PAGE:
There are several methods of dating Indian arrowheads. Obsidian arrowheads are often dated using the hydration method. Dating an arrowhead this way requires cutting a piece of it off and measuring how much water it has absorbed. Archaeologists often excavate areas where arrowheads have been found and conduct Carbon 14 testing to date arrowheads.These methods are beyond the expertise and resources of the average Indian arrowhead enthusiast. However, there are some things any Indian arrowhead collector can do to date Indian arrowheads.
Find Indian arrowheads. Consider looking in newly plowed fields, construction or excavation sites, riverbanks, gullies, creeks and washouts.Collectors often find Indian arrowheads wherever digging is occurring.
Identify the region where the arrowhead was found. If you found it yourself, you already have this information. If you obtained the arrowhead from someone else, ask them where they got it from. Indian tribes in different locations developed similar arrowhead designs during different historical periods.You may have to do a little backtracking and fact finding, but knowing where the arrowheads were found will give you some important clues when you try to date Indian arrowheads.
Compare your arrowheads to other arrowheads. Look for similarities, particularly with other arrowheads found near the locations your arrowheads were found.One of the best places to look for arrowheads of similar design is in an arrowhead price guide such as The Official Overstreet Identification & Price Guide to Indian Arrowheads. Museums are another place to look for arrowheads to help date your arrowheads.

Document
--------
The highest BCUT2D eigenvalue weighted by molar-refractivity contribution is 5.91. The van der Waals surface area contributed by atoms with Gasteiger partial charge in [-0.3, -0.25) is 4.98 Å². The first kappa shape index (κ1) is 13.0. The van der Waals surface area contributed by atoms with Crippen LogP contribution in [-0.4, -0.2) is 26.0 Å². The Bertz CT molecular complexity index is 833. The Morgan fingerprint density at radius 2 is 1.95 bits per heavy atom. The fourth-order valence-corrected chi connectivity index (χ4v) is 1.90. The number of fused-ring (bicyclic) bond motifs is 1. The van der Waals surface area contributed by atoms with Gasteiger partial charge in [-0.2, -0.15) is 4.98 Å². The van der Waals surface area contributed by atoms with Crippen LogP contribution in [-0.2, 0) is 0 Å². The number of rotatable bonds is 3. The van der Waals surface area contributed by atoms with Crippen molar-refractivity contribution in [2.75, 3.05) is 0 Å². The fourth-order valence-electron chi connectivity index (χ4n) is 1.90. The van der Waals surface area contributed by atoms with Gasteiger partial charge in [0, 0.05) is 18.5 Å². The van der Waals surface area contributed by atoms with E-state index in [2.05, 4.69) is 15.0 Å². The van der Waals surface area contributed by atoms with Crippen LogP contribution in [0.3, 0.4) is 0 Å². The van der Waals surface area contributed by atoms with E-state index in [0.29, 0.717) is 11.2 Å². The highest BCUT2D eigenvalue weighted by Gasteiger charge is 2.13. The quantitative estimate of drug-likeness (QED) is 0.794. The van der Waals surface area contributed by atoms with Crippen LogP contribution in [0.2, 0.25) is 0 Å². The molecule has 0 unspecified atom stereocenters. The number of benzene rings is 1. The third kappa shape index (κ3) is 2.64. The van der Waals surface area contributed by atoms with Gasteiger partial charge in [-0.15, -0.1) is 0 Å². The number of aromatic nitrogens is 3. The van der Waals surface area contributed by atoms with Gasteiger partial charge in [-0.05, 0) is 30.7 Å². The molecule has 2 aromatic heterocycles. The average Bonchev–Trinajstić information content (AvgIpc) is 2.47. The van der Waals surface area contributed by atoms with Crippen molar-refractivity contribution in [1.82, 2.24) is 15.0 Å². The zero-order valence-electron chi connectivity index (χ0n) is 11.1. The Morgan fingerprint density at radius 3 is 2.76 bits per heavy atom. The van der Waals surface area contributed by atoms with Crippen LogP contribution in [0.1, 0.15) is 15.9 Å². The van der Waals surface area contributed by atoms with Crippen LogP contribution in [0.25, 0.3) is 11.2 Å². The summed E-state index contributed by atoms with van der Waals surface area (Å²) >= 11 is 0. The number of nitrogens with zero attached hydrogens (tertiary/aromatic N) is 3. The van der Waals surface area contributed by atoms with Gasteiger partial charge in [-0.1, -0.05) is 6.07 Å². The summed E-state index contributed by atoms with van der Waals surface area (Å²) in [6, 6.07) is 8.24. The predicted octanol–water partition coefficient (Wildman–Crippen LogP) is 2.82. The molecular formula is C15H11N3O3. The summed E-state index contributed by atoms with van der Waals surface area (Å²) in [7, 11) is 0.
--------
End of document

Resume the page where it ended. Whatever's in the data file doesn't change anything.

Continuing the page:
When comparing your arrowhead with other arrowheads, compare the shape of the various parts of the arrowheads. Look for similarities in the points, the neck, the haft, the notches, and the base of the arrowheads. Look also for similarities in the chipping on the arrowheads. Similarities in the chipping indicate similar methods were used to create the arrowheads.
After comparing your arrowheads to as many others as you can, note the types of arrowheads most similar. Whether you compared the arrowheads with pictures in a price guide, or arrowheads displayed at museums, the type and time period of the arrowheads will usually be noted, allowing you to get a general idea of when your arrowheads were likely constructed.
The time periods for dating Indian arrowheads differ somewhat depending on where they were found. For arrowheads found in the middle and eastern United States, the dating periods of Indian arrowheads include Paleo (12000 to 7000 BC), Archaic (8000-1000 BC), Woodland (1000 BC to 700 AD), Mississippian (700 AD to 1600 AD) and historic (1600 AD to 1830 AD). Arrowheads found in the western United States are catagorized as Palep (12000 to 6000 BC), Archaic (6000 to 300 BC), Transitional (300 BC to 400 AD), Developmental (400 to 1300 AD), Classic (1300 to 1600 AD) and Historic (1600 to 1830 AD).
Consider attending archaeological summits such as those put on periodically by the Piedmont Society. At summits, you will have access to collectors and experts who can help date your arrowheads more precisely.
Be aware that if you have an older point, you might actually have an atlatl ( a spear propelled by a notched stick) point rather than an arrowhead.
Be aware that there are many fake Indian arrowheads crafted to be sold as souvenirs. These are often portrayed as genuine.